Theses and Dissertations


Issuing Body

Mississippi State University


Smith, David R.

Committee Member

Woolums, Amelia R.

Committee Member

Wills, Robert W.

Committee Member

Grissett, Gretchen

Committee Member

Christiansen, David L.

Date of Degree


Document Type

Dissertation - Campus Access Only


Veterinary and Biomedical Science-Population Medicine

Degree Name

Doctor of Philosophy (Ph.D)


College of Veterinary Medicine


Department of Pathobiology and Population Medicine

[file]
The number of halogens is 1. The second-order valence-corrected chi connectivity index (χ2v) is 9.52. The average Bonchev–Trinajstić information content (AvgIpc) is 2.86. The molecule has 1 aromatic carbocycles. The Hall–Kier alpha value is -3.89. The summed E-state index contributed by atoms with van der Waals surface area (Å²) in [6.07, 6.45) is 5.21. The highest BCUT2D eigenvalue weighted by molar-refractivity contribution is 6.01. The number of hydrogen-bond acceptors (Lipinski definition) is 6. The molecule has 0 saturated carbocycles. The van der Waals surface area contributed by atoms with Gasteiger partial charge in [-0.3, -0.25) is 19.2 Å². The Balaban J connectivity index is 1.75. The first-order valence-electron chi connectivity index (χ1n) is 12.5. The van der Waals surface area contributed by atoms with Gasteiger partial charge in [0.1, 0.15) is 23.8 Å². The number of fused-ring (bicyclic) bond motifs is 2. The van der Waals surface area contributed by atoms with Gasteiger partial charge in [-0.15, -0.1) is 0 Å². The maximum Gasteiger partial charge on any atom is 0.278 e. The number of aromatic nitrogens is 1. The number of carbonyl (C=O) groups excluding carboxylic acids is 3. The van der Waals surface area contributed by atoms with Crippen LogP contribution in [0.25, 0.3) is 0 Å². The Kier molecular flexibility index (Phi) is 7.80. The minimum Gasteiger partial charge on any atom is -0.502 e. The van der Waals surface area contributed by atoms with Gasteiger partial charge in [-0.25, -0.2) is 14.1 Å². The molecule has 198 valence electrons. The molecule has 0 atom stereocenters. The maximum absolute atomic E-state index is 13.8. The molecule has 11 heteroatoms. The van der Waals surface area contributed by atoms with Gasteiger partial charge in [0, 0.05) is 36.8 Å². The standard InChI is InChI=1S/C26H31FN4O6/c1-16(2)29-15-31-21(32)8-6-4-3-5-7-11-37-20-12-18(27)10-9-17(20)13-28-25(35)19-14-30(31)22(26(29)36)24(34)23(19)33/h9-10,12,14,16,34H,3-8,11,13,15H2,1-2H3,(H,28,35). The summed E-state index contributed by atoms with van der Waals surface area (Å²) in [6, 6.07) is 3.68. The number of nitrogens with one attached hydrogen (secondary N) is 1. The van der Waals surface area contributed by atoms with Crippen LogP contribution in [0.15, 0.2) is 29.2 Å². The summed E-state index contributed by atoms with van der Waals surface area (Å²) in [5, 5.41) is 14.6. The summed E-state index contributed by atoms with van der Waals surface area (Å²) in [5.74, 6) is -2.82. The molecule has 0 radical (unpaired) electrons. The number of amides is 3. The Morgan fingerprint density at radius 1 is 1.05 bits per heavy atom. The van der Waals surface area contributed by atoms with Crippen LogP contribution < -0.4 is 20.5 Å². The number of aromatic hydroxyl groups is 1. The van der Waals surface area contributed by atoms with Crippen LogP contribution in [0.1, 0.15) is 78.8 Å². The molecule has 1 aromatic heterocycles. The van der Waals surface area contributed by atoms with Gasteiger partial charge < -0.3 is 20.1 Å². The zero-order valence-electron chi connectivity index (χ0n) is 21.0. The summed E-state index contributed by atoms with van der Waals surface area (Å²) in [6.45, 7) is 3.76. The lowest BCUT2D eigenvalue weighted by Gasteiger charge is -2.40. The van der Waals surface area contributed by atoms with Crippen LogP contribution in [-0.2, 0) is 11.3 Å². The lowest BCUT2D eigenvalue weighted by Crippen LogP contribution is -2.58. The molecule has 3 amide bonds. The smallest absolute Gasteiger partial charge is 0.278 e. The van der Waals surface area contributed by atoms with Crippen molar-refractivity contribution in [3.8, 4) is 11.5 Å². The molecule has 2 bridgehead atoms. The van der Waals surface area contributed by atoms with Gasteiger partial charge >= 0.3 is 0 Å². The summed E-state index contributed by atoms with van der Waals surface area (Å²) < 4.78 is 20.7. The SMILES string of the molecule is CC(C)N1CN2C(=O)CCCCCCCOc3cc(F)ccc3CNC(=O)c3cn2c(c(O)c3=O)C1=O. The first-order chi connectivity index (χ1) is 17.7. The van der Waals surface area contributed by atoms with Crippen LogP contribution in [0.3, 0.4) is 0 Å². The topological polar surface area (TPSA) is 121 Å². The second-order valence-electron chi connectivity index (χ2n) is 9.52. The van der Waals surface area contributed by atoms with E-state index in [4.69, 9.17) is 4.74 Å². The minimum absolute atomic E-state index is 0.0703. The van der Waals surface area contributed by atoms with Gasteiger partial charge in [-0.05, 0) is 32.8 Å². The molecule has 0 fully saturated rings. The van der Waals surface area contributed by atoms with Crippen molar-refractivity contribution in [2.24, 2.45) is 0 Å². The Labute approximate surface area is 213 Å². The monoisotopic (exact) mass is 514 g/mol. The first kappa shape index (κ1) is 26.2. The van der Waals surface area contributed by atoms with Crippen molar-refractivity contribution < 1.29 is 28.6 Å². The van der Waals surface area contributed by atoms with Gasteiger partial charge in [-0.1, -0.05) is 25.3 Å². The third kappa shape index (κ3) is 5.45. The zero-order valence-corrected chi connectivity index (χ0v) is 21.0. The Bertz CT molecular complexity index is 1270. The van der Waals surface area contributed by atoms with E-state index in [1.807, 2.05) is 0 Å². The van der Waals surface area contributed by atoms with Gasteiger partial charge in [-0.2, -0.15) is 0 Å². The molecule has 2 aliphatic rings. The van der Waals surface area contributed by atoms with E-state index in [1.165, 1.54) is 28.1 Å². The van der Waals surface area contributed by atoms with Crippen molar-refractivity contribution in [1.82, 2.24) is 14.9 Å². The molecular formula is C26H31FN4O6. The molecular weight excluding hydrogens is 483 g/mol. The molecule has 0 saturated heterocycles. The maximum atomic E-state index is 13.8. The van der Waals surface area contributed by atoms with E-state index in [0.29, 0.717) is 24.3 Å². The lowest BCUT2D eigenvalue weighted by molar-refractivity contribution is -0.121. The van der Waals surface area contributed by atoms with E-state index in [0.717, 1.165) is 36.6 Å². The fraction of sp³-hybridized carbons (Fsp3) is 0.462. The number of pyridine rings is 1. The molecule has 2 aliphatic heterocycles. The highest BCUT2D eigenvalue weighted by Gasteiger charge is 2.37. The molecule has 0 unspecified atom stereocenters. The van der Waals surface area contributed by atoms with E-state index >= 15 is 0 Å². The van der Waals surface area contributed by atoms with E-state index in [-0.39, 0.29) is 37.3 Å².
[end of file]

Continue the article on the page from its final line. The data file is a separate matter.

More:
Calves are born agammaglobulinemic and rely on colostrum consumption for the transfer of maternal passive immunity. Calves that fail to absorb adequate amounts of maternal antibodies from colostrum are commonly referred to as having failed transfer of passive immunity (FTPI). The overall aim of this dissertation was to explore the usefulness of FTPI testing in neonatal beef calves to predict their risk for subsequent illness or death. The objectives were to evaluate the impact of FTPI on pre-weaning disease in beef and dairy calves, quantify and compare the variance in IgG concentrations measured by radial immunodiffusion and serum total protein (STP) values measured by optical refractometry, and evaluate the correlation between herd-level prevalence of FTPI and herd-level prevalence of pre-weaning disease in beef calves. Evaluation of literature relevant to FTPI was compiled and assessed to quantify the impact of FTPI on pre-weaning disease in beef and dairy calves. A series of randomized trials were used to evaluate the variance in IgG concentrations and STP values from banked serum. Health records from multiple farms and IgG results were used to evaluate the relationship between FTPI and disease at the individual and herd-level. Failed transfer of passive immunity had a variable association with pre-weaning disease in beef and dairy calves. IgG concentrations were less precise than STP values especially when dilution was required. IgG concentrations and STP values were associated with an increased risk of disease in pre-weaned beef calves, but FTPI cut-off values poorly classified the risk for subsequent disease. The proportion of calves with FTPI was not correlated with the proportion of calves that developed pre-weaning disease. Using a single immunological factor, such as IgG concentration or STP, to predict disease results in the misclassification of disease risk and does not consider additional component causes of disease.